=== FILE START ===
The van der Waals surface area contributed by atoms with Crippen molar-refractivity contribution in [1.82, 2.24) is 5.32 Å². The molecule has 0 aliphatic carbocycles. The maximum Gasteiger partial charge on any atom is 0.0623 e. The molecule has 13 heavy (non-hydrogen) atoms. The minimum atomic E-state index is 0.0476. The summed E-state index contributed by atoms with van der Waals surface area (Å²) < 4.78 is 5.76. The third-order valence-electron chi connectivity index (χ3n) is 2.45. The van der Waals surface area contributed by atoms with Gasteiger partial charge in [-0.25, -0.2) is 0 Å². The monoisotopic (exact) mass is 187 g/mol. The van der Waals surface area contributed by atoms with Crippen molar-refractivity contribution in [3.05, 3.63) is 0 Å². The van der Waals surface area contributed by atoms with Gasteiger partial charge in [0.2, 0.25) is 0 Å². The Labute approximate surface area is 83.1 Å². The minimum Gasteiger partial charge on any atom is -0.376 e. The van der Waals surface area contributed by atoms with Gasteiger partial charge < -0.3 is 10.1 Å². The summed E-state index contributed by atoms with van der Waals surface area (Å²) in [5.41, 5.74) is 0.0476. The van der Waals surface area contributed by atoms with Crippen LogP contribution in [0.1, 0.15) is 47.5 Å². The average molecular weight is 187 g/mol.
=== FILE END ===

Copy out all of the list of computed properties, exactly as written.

The van der Waals surface area contributed by atoms with Crippen molar-refractivity contribution in [1.82, 2.24) is 5.32 Å². The molecule has 0 aliphatic carbocycles. The maximum Gasteiger partial charge on any atom is 0.0623 e. The molecule has 13 heavy (non-hydrogen) atoms. The minimum atomic E-state index is 0.0476. The summed E-state index contributed by atoms with van der Waals surface area (Å²) < 4.78 is 5.76. The third-order valence-electron chi connectivity index (χ3n) is 2.45. The van der Waals surface area contributed by atoms with Gasteiger partial charge in [-0.25, -0.2) is 0 Å². The monoisotopic (exact) mass is 187 g/mol. The van der Waals surface area contributed by atoms with Crippen molar-refractivity contribution in [3.05, 3.63) is 0 Å². The van der Waals surface area contributed by atoms with Gasteiger partial charge in [0.2, 0.25) is 0 Å². The Labute approximate surface area is 83.1 Å². The minimum Gasteiger partial charge on any atom is -0.376 e. The van der Waals surface area contributed by atoms with Gasteiger partial charge < -0.3 is 10.1 Å². The summed E-state index contributed by atoms with van der Waals surface area (Å²) in [5.41, 5.74) is 0.0476. The van der Waals surface area contributed by atoms with Crippen LogP contribution in [0.1, 0.15) is 47.5 Å². The average molecular weight is 187 g/mol.